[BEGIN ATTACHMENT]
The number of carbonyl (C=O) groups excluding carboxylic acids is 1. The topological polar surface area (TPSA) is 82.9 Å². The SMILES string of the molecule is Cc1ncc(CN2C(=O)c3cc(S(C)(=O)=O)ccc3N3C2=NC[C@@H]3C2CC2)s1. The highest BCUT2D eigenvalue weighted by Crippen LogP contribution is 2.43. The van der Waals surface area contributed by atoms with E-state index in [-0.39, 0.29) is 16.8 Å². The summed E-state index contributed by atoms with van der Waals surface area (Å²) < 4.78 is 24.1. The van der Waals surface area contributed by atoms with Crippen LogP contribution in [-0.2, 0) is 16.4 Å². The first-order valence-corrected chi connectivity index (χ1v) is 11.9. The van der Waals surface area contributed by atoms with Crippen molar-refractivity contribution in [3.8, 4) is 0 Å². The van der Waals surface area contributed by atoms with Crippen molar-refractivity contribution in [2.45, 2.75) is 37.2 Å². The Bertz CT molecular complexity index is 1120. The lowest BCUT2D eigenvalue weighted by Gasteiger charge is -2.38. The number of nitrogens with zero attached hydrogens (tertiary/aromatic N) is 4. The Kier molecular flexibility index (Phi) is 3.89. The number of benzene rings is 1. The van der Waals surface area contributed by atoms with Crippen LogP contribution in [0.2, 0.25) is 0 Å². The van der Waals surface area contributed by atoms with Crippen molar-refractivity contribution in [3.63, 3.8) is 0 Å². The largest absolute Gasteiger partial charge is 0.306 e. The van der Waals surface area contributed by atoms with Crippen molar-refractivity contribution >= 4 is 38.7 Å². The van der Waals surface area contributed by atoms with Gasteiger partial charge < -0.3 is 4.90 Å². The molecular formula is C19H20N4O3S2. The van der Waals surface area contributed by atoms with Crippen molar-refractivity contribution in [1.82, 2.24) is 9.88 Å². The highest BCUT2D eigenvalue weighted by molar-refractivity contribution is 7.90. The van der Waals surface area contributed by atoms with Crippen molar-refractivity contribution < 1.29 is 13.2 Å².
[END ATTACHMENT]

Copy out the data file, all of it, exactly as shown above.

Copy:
The number of carbonyl (C=O) groups excluding carboxylic acids is 1. The topological polar surface area (TPSA) is 82.9 Å². The SMILES string of the molecule is Cc1ncc(CN2C(=O)c3cc(S(C)(=O)=O)ccc3N3C2=NC[C@@H]3C2CC2)s1. The highest BCUT2D eigenvalue weighted by Crippen LogP contribution is 2.43. The van der Waals surface area contributed by atoms with E-state index in [-0.39, 0.29) is 16.8 Å². The summed E-state index contributed by atoms with van der Waals surface area (Å²) < 4.78 is 24.1. The van der Waals surface area contributed by atoms with Crippen LogP contribution in [-0.2, 0) is 16.4 Å². The first-order valence-corrected chi connectivity index (χ1v) is 11.9. The van der Waals surface area contributed by atoms with Crippen molar-refractivity contribution in [3.8, 4) is 0 Å². The van der Waals surface area contributed by atoms with Crippen molar-refractivity contribution in [2.45, 2.75) is 37.2 Å². The Bertz CT molecular complexity index is 1120. The lowest BCUT2D eigenvalue weighted by Gasteiger charge is -2.38. The number of nitrogens with zero attached hydrogens (tertiary/aromatic N) is 4. The Kier molecular flexibility index (Phi) is 3.89. The number of benzene rings is 1. The van der Waals surface area contributed by atoms with Crippen LogP contribution in [0.2, 0.25) is 0 Å². The van der Waals surface area contributed by atoms with Crippen molar-refractivity contribution in [3.63, 3.8) is 0 Å². The largest absolute Gasteiger partial charge is 0.306 e. The van der Waals surface area contributed by atoms with Crippen molar-refractivity contribution >= 4 is 38.7 Å². The van der Waals surface area contributed by atoms with Gasteiger partial charge < -0.3 is 4.90 Å². The molecular formula is C19H20N4O3S2. The van der Waals surface area contributed by atoms with Crippen molar-refractivity contribution in [1.82, 2.24) is 9.88 Å². The highest BCUT2D eigenvalue weighted by molar-refractivity contribution is 7.90. The van der Waals surface area contributed by atoms with Crippen molar-refractivity contribution < 1.29 is 13.2 Å².